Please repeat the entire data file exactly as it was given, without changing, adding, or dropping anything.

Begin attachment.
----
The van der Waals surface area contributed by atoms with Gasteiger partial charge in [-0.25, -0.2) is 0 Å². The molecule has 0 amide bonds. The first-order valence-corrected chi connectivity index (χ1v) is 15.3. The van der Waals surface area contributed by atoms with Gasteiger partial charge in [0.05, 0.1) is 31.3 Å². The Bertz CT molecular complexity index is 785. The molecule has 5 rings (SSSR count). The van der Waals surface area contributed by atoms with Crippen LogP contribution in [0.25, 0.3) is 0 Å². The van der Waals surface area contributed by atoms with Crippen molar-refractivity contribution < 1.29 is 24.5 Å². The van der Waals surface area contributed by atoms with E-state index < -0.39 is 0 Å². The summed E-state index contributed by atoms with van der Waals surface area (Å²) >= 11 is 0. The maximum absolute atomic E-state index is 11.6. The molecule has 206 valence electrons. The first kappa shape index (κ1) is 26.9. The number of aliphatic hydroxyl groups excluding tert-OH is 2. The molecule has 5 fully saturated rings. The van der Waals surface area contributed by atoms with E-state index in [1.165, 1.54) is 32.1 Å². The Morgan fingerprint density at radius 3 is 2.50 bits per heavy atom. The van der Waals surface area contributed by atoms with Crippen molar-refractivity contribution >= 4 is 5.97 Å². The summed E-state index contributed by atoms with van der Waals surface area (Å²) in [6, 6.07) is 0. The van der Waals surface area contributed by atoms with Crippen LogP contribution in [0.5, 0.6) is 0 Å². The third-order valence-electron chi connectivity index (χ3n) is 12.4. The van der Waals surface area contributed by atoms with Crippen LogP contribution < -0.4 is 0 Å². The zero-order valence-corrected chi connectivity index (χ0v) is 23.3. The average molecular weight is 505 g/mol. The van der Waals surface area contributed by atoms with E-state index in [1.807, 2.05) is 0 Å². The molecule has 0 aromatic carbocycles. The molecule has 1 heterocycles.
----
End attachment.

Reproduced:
The van der Waals surface area contributed by atoms with Gasteiger partial charge in [-0.25, -0.2) is 0 Å². The molecule has 0 amide bonds. The first-order valence-corrected chi connectivity index (χ1v) is 15.3. The van der Waals surface area contributed by atoms with Gasteiger partial charge in [0.05, 0.1) is 31.3 Å². The Bertz CT molecular complexity index is 785. The molecule has 5 rings (SSSR count). The van der Waals surface area contributed by atoms with Crippen LogP contribution in [0.25, 0.3) is 0 Å². The van der Waals surface area contributed by atoms with Crippen molar-refractivity contribution < 1.29 is 24.5 Å². The van der Waals surface area contributed by atoms with E-state index < -0.39 is 0 Å². The summed E-state index contributed by atoms with van der Waals surface area (Å²) >= 11 is 0. The maximum absolute atomic E-state index is 11.6. The molecule has 206 valence electrons. The first kappa shape index (κ1) is 26.9. The number of aliphatic hydroxyl groups excluding tert-OH is 2. The molecule has 5 fully saturated rings. The van der Waals surface area contributed by atoms with E-state index in [1.165, 1.54) is 32.1 Å². The Morgan fingerprint density at radius 3 is 2.50 bits per heavy atom. The van der Waals surface area contributed by atoms with Crippen molar-refractivity contribution >= 4 is 5.97 Å². The summed E-state index contributed by atoms with van der Waals surface area (Å²) in [6, 6.07) is 0. The van der Waals surface area contributed by atoms with Crippen LogP contribution in [0.5, 0.6) is 0 Å². The third-order valence-electron chi connectivity index (χ3n) is 12.4. The van der Waals surface area contributed by atoms with Crippen LogP contribution < -0.4 is 0 Å². The zero-order valence-corrected chi connectivity index (χ0v) is 23.3. The average molecular weight is 505 g/mol. The van der Waals surface area contributed by atoms with E-state index in [1.807, 2.05) is 0 Å². The molecule has 0 aromatic carbocycles. The molecule has 1 heterocycles.